Why Walmart Went Checkout-Free

Will the concept fly with big-basket shoppers?
Walmart exterior
Photograph courtesy of Walmart

As COVID-19 continues to drive touchless and socially distanced shopping experiences, Walmart of Bentonville, Ark., is testing a full menu of checkout options at its various locations, including most recently a Supercenter devoted entirely to self-checkout in its home state.

When it comes to self-checkout, traditional check stands or a hybrid model, it’s all about “finding the right solutions for your shopper base,” says Lei Duran, SVP of Kantar Consulting in Norwalk, Conn. A former Walmart executive, with 20 years of experience as a marketing and merchandising strategist, Duran most recently worked with top CPG suppliers using her knowledge of the mass merchant to grow sales and distribution via marketing and advanced strategic planning.

Recent Kantar ShopperScape survey results fielded during COVID-19 show that Walmart shoppers rate self-checkout as being of greater importance as compared to all shoppers. What’s more, shoppers of the Neighborhood Market format are particularly keen to use self-checkout.

Designed in 1998 as a smaller-footprint option for communities in need of a pharmacy, affordable groceries and merchandise, Walmart Neighborhood Markets are approximately 38,000 square feet. Today, Walmart boasts nearly 700 such markets in its stable.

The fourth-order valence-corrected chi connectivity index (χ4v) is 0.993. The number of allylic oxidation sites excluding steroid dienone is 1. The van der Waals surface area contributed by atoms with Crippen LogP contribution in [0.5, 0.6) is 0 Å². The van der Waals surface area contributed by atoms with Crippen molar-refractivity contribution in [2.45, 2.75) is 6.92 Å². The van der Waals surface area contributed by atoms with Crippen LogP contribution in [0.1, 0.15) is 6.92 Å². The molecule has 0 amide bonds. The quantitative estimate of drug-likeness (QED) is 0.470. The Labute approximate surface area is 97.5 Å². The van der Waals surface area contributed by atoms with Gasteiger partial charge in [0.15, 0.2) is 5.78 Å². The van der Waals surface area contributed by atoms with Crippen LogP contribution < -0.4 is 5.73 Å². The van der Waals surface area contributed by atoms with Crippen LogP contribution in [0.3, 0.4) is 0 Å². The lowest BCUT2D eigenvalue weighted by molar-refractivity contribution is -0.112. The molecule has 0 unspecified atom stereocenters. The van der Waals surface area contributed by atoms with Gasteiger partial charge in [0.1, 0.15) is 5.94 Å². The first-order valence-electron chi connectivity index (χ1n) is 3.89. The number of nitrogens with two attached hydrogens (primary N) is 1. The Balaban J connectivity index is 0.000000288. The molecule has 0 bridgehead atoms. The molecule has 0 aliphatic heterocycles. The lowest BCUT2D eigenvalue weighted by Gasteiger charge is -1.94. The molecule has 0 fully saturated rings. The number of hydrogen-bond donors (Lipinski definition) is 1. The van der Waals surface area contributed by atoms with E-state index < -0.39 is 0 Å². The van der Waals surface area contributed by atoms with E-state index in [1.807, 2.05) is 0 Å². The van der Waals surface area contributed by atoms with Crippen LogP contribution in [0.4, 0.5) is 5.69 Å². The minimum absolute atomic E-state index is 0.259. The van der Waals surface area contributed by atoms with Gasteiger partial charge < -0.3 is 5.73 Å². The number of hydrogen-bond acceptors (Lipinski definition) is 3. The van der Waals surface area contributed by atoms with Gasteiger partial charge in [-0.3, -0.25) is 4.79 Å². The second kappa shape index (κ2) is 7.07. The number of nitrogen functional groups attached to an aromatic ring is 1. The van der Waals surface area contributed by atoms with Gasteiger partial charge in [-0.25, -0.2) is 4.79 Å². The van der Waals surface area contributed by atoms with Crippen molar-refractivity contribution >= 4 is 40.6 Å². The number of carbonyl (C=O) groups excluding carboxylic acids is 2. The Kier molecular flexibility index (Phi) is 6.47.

“Self-checkout makes a ton of sense in Walmart’s Neighborhood Markets,” says Duran. As far as rolling out similar technology to its Supercenters known for stock-up trips and packed shopping carts, the odds may not be in self-checkout’s favor. 

The question on every shopper’s mind regardless of store type, adds Duran, is: “Will self-checkout be quicker? Is it going to be more seamless? 

“Walmart has a ton of data about their shopper,” Duran told WGB. While its exclusively self-checkout Fayetteville store is a Supercenter, it’s also in a college town next to the University of Arkansas, which is exactly the climate in which Walmart believes self-checkout will succeed.

Rather than catering to big families and/or urban shoppers taking public transport to and from the store, the Fayetteville Walmart is testing shoppers on new experiences that are easily managed by smaller households.

“Walmart is always about test, learn and figure out a way to scale it,” explains Duran.  The test, she says, is intended to see whether this system can get customers through the process more quickly than traditional checkout systems, which means time and money well spent for Walmart shoppers.

If successful, Walmart told Fox 5 it will roll out the concept to additional stores.


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